Specific genetic testing is available.
1. Northrup H, D Krueger D, and on behalf of the International Tuberous Sclerosis Complex Consensus Group: Tuberous sclerosis complex diagnostic criteria update: Recommendations of the 2012 International Tuberous Sclerosis Complex Consensus Conference. Pediatr Neurol 49(4):243–254, 2013. doi: 10.1016/j.pediatrneurol.2013.08.001
Prognosis for TSC
Prognosis depends on symptom severity. Infants with mild symptoms generally do well and live long, productive lives; infants with severe symptoms may have serious disabilities.
Regardless of severity, most children show continued developmental progress.
Treatment of TSC
Sirolimus or everolimus
Treatment of TSC is both symptomatic and specific:
For seizures: Antiseizure drugs (especially vigabatrin for infantile spasms Infantile Spasms Infantile spasms are seizures characterized by sudden flexion of the arms, forward flexion of the trunk, extension of the legs, and hypsarrhythmia on electroencephalography. Treatment is adrenocorticotropic... read more ) or sometimes epilepsy surgery
For skin lesions: Dermabrasion or laser techniques
For neurobehavioral problems: Behavior management techniques or drugs
For hypertension caused by renal problems: Antihypertensives or surgery to remove growing tumors
For developmental delays: Special schooling or occupational therapy
For malignant tumors and some of the benign tumors: Everolimus or sirolimus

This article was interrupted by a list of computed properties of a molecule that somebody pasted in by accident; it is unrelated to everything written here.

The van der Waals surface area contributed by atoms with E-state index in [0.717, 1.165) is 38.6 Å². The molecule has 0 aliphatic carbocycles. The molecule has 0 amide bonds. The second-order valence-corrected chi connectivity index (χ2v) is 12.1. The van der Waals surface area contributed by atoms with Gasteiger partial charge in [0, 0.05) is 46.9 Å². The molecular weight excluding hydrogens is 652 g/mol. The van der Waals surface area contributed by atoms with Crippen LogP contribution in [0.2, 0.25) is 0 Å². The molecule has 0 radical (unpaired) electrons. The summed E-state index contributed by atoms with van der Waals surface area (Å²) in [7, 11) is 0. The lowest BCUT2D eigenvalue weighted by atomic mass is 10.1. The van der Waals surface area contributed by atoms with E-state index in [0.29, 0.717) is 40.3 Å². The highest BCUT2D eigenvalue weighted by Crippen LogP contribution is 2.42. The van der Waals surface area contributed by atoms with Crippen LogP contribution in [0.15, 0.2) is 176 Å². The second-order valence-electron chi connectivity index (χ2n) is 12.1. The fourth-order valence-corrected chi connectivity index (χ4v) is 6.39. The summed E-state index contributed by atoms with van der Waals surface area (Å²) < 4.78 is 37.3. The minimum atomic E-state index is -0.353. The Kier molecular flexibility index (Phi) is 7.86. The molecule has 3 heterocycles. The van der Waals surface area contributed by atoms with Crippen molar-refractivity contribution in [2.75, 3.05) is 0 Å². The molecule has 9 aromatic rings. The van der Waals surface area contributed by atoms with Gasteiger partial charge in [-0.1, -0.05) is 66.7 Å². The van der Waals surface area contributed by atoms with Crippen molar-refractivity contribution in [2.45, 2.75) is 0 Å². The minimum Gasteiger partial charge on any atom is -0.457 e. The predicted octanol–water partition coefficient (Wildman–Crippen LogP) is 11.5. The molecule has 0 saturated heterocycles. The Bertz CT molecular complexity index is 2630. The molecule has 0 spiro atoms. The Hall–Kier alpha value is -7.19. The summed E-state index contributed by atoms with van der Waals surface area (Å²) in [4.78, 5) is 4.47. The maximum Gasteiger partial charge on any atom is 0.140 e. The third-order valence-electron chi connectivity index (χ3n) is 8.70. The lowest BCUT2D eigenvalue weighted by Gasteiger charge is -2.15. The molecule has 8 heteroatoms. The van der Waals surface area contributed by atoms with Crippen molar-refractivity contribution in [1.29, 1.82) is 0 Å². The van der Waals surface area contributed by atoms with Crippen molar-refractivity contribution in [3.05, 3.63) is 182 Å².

Although so far they are approved only for the treatment of subependymal giant cell astrocytomas Astrocytomas Astrocytomas are childhood central nervous system tumors that develop from astrocytes. Diagnosis is based on MRI. Treatment is a combination of surgical resection, radiation therapy, and chemotherapy... read more (SEGAs), growing evidence suggests oral sirolimus and its derivative, everolimus, may be used to prevent and treat most of the complications of TSC. These drugs have been shown in some patients to shrink brain tubers, cardiac rhabdomyomas that are too large to be resected, and facial lesions and to lessen seizures. Topical sirolimus may be helpful for facial angiofibromas ( 1 Treatment reference Tuberous sclerosis complex is a dominantly inherited genetic disorder in which tumors (usually hamartomas) develop in multiple organs. Diagnosis requires specific clinical criteria and imaging... read more ). Studies using these drugs for these and other complications of TSC are ongoing.
Genetic counseling is indicated for adolescents and adults of childbearing age.
Screening for complications
All patients should be screened regularly to detect complications of TSC early.
Typically, the following is done:
MRI of the head to check for intracranial complications (eg, SEGAs) at least every 3 years
Renal ultrasonography or MRI of the abdomen to check for kidney tumors every 3 years in school-aged children and every 1 to 2 years for life in affected adults
In girls ≥ 18 years, screening for exertional dyspnea and shortness of breath annually and high-resolution CT every 5 to 10 years to screen for lymphangioleiomyomatosis
Neuropsychologic testing periodically and behavioral screening in children to help plan for support at school and behavioral interventions
Echocardiography at least every 3 years for asymptomatic children and adolescents with cardiac rhabdomyomas
Regular monitoring must be continued until cardiac rhabdomyomas have regressed.
Clinical monitoring is also important and sometimes prompts more frequent testing. Development of headaches, loss of skills, or new types of seizures may be caused by malignant degeneration or growth of CNS tubers and are indications for neuroimaging.
Drugs Mentioned In This Article
|Drug Name||Select Trade|